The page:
Results: A topical dose of 60 g of EMLA® per subject resulted in measurable concentrations of lidocaine and prilocaine in the systemic circulation as well as in the dermis at the non-dosed (re-distribution) test-site on the arm. At test-sites dosed with 150 mg/cm² of EMLA® cream, the dermal PK of lidocaine and prilocaine measured by dMD and dOFM were similar relative to each other (Figure 2).
Lidocaine and prilocaine concentrations measured in ISF samples at the low-dosed test-sites (15 mg/cm²) were more than 10 times lower than those at the high-dosed (150 mg/cm²) test-sites. Dermal concentrations of the non-dosed test-site on the arm (Cmax, Lidocaine= 23.43 ng/mL, Cmax, Prilocaine =38.00 ng/mL) and on the thigh (Cmax, Lidocaine= 27.63 ng/mL, Cmax, Prilocaine = 41.57 ng/mL) were comparable.
Conclusion: The applied dose of 60 g of EMLA® per subject was sufficiently high to facilitate the quantification of lidocaine and prilocaine in the systemic circulation and in the non-dosed sites due to redistribution of these drugs back into the skin at the non-dosed test-site on the arm. The distinct dermal PK profiles measured by dOFM at the test-sites dosed with low and high doses of EMLA® cream indicated that dOFM and dMD sampling techniques were sensitive to changes in dermal concentrations of lidocaine and prilocaine (Figure 2). The dermal concentrations at the non-dosed test-sites on the thigh (adjacent to dosed test-sites) were comparable to those at the non-dosed test-site on the arm, suggesting that lateral diffusion from the dosed test-sites was negligible, and indicating that the dermal PK profiles of lidocaine and prilocaine at the non-dosed test-sites are predominantly attributable to redistribution of these drugs from the systemic circulation back into the skin. Further research is warranted to evaluate the potential impact of the apparently negligible amount of systemic redistribution of drugs on the comparison of dermal PK profiles between test and reference topical products.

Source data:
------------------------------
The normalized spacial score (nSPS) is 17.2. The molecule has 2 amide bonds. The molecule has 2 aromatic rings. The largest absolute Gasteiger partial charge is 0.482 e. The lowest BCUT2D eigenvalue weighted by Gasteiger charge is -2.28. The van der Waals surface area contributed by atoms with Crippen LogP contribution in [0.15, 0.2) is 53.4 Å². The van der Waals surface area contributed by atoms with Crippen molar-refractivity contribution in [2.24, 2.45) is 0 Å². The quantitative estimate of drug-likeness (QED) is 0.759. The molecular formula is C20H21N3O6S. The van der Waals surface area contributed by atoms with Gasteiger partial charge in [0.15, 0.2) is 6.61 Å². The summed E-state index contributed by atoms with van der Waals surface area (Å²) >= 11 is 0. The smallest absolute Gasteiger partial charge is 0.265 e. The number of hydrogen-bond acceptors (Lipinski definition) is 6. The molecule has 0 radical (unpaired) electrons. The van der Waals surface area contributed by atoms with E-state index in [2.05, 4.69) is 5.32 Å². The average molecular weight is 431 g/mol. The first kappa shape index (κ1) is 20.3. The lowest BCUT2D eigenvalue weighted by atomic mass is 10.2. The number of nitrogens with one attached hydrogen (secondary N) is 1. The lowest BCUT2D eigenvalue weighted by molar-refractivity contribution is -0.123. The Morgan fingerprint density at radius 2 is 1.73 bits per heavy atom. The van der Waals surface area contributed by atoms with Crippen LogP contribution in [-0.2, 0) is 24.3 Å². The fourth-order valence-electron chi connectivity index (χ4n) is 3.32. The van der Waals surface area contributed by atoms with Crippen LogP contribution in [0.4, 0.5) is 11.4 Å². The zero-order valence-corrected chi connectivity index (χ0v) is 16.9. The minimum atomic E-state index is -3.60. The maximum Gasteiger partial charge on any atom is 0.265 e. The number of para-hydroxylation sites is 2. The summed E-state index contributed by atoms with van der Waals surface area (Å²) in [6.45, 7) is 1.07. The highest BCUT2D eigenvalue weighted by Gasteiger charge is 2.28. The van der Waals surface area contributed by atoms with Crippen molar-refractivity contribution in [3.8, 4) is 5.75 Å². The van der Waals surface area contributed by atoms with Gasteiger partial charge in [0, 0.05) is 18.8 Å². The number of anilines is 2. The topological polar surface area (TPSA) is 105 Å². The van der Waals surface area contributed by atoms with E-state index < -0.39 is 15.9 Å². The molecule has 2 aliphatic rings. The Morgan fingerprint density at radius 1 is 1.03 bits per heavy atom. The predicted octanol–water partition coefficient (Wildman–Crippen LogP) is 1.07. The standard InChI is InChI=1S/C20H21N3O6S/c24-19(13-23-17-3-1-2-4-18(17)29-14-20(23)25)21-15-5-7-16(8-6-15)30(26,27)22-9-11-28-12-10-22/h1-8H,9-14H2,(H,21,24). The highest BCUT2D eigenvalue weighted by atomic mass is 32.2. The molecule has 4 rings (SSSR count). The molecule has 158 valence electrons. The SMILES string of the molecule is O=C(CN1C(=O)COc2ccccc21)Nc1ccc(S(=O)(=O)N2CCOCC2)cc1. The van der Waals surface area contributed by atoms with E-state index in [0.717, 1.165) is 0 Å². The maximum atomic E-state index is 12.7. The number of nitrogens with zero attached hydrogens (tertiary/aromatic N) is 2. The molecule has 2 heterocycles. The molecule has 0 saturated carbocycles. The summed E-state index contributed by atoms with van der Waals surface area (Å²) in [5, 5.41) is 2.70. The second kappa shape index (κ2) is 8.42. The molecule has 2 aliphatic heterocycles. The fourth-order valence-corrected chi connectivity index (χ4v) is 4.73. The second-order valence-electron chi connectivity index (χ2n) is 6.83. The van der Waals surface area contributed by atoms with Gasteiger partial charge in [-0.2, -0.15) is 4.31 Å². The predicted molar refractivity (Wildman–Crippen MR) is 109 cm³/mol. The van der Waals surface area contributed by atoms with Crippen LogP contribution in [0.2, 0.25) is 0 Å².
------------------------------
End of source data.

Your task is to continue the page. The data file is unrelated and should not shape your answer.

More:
Katrin Tiffner– PhD Student, JOANNEUM RESEARCH Forschungsgesellschaft mbH HEALTH –Institute for Biomedicine and Health Sciences , Graz, Steiermark, Austria
Thomas Birngruber– HEALTH – Institute of Biomedicine and Health Sciences, JOANNEUM RESEARCH, Graz, Steiermark, Austria
Gerd Schwagerle– Division of Endocrinology and Diabetology, Department of Internal Medicine, Medical University of Graz, Graz, Steiermark, Austria
Tannaz Ramezanli– Pharmacologist, Division of Therapeutic Performance, Office of Research and Standards, Office of Generic Drugs, Center for Drug Evaluation and Research, U.S. Food and Drug Administration, Silver Spring, Maryland, USA, Silver Spring, Maryland
Manfred Bodenlenz– HEALTH – Institute of Biomedicine and Health Sciences, JOANNEUM RESEARCH, Graz, Steiermark, Austria
Bettina Lackner– Graz, Steiermark, Austria
Thomas Augustin– HEALTH – Institute of Biomedicine and Health Sciences, JOANNEUM RESEARCH, Graz, Steiermark, Austria
Reingard Raml– HEALTH – Institute of Biomedicine and Health Sciences, JOANNEUM RESEARCH, Graz, Steiermark, Austria
Isadore Kanfer– Emeritus Professor, Leslie Dan Faculty of Pharmacy, University of Toronto, Toronto, Ontario, Canada
Sam Raney– Lead for Topical & Transdermal Drug Products, U.S. FDA, Silver Spring, Maryland
Frank Sinner– Graz, Steiermark, Austria